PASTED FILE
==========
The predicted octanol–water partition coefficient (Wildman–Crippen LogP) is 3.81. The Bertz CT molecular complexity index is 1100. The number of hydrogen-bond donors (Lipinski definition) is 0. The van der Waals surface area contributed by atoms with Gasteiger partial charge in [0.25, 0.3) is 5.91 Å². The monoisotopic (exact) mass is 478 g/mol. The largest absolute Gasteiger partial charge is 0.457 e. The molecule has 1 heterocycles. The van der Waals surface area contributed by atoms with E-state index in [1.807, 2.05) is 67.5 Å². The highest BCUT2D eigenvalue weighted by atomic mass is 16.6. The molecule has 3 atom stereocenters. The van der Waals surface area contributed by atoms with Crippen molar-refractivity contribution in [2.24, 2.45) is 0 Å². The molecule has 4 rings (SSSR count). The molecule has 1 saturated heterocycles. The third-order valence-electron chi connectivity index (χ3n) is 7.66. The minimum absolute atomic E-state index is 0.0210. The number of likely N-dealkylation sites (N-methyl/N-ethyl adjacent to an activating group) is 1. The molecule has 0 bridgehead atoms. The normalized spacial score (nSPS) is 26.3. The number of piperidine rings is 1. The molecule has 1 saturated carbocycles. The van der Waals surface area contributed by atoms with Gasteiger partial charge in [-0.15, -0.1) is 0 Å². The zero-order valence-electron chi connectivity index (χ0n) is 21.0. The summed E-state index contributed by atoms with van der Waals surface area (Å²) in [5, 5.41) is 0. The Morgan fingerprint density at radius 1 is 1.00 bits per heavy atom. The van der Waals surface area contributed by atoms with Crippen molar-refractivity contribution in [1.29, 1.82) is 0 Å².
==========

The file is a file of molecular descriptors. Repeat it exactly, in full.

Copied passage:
The predicted octanol–water partition coefficient (Wildman–Crippen LogP) is 3.81. The Bertz CT molecular complexity index is 1100. The number of hydrogen-bond donors (Lipinski definition) is 0. The van der Waals surface area contributed by atoms with Gasteiger partial charge in [0.25, 0.3) is 5.91 Å². The monoisotopic (exact) mass is 478 g/mol. The largest absolute Gasteiger partial charge is 0.457 e. The molecule has 1 heterocycles. The van der Waals surface area contributed by atoms with E-state index in [1.807, 2.05) is 67.5 Å². The highest BCUT2D eigenvalue weighted by atomic mass is 16.6. The molecule has 3 atom stereocenters. The van der Waals surface area contributed by atoms with Crippen molar-refractivity contribution in [2.24, 2.45) is 0 Å². The molecule has 4 rings (SSSR count). The molecule has 1 saturated heterocycles. The third-order valence-electron chi connectivity index (χ3n) is 7.66. The minimum absolute atomic E-state index is 0.0210. The number of likely N-dealkylation sites (N-methyl/N-ethyl adjacent to an activating group) is 1. The molecule has 0 bridgehead atoms. The normalized spacial score (nSPS) is 26.3. The number of piperidine rings is 1. The molecule has 1 saturated carbocycles. The van der Waals surface area contributed by atoms with Gasteiger partial charge in [-0.15, -0.1) is 0 Å². The zero-order valence-electron chi connectivity index (χ0n) is 21.0. The summed E-state index contributed by atoms with van der Waals surface area (Å²) in [5, 5.41) is 0. The Morgan fingerprint density at radius 1 is 1.00 bits per heavy atom. The van der Waals surface area contributed by atoms with Crippen molar-refractivity contribution in [1.29, 1.82) is 0 Å².